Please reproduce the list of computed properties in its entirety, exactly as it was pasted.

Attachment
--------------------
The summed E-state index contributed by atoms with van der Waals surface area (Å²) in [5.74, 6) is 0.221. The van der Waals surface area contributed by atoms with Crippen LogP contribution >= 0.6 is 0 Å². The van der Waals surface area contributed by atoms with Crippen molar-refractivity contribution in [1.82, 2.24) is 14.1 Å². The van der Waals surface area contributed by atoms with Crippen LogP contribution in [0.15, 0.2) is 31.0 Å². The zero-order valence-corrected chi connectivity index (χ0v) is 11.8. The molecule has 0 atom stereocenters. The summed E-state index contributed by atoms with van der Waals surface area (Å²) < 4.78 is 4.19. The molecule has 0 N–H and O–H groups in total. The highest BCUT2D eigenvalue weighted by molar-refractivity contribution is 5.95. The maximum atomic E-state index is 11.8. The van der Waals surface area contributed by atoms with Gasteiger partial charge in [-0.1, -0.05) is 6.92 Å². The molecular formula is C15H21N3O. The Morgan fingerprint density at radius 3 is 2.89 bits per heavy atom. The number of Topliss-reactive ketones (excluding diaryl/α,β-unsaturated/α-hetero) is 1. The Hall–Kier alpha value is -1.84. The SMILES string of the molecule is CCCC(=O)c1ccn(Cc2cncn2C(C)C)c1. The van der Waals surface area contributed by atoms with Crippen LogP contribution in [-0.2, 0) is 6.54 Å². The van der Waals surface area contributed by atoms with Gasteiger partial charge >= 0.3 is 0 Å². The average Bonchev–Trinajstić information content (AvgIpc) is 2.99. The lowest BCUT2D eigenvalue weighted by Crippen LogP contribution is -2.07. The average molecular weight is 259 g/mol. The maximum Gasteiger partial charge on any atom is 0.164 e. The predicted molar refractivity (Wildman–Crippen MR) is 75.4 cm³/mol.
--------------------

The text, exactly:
The summed E-state index contributed by atoms with van der Waals surface area (Å²) in [5.74, 6) is 0.221. The van der Waals surface area contributed by atoms with Crippen LogP contribution >= 0.6 is 0 Å². The van der Waals surface area contributed by atoms with Crippen molar-refractivity contribution in [1.82, 2.24) is 14.1 Å². The van der Waals surface area contributed by atoms with Crippen LogP contribution in [0.15, 0.2) is 31.0 Å². The zero-order valence-corrected chi connectivity index (χ0v) is 11.8. The molecule has 0 atom stereocenters. The summed E-state index contributed by atoms with van der Waals surface area (Å²) < 4.78 is 4.19. The molecule has 0 N–H and O–H groups in total. The highest BCUT2D eigenvalue weighted by molar-refractivity contribution is 5.95. The maximum atomic E-state index is 11.8. The van der Waals surface area contributed by atoms with Gasteiger partial charge in [-0.1, -0.05) is 6.92 Å². The molecular formula is C15H21N3O. The Morgan fingerprint density at radius 3 is 2.89 bits per heavy atom. The number of Topliss-reactive ketones (excluding diaryl/α,β-unsaturated/α-hetero) is 1. The Hall–Kier alpha value is -1.84. The SMILES string of the molecule is CCCC(=O)c1ccn(Cc2cncn2C(C)C)c1. The van der Waals surface area contributed by atoms with Crippen LogP contribution in [-0.2, 0) is 6.54 Å². The van der Waals surface area contributed by atoms with Gasteiger partial charge >= 0.3 is 0 Å². The average Bonchev–Trinajstić information content (AvgIpc) is 2.99. The lowest BCUT2D eigenvalue weighted by Crippen LogP contribution is -2.07. The average molecular weight is 259 g/mol. The maximum Gasteiger partial charge on any atom is 0.164 e. The predicted molar refractivity (Wildman–Crippen MR) is 75.4 cm³/mol.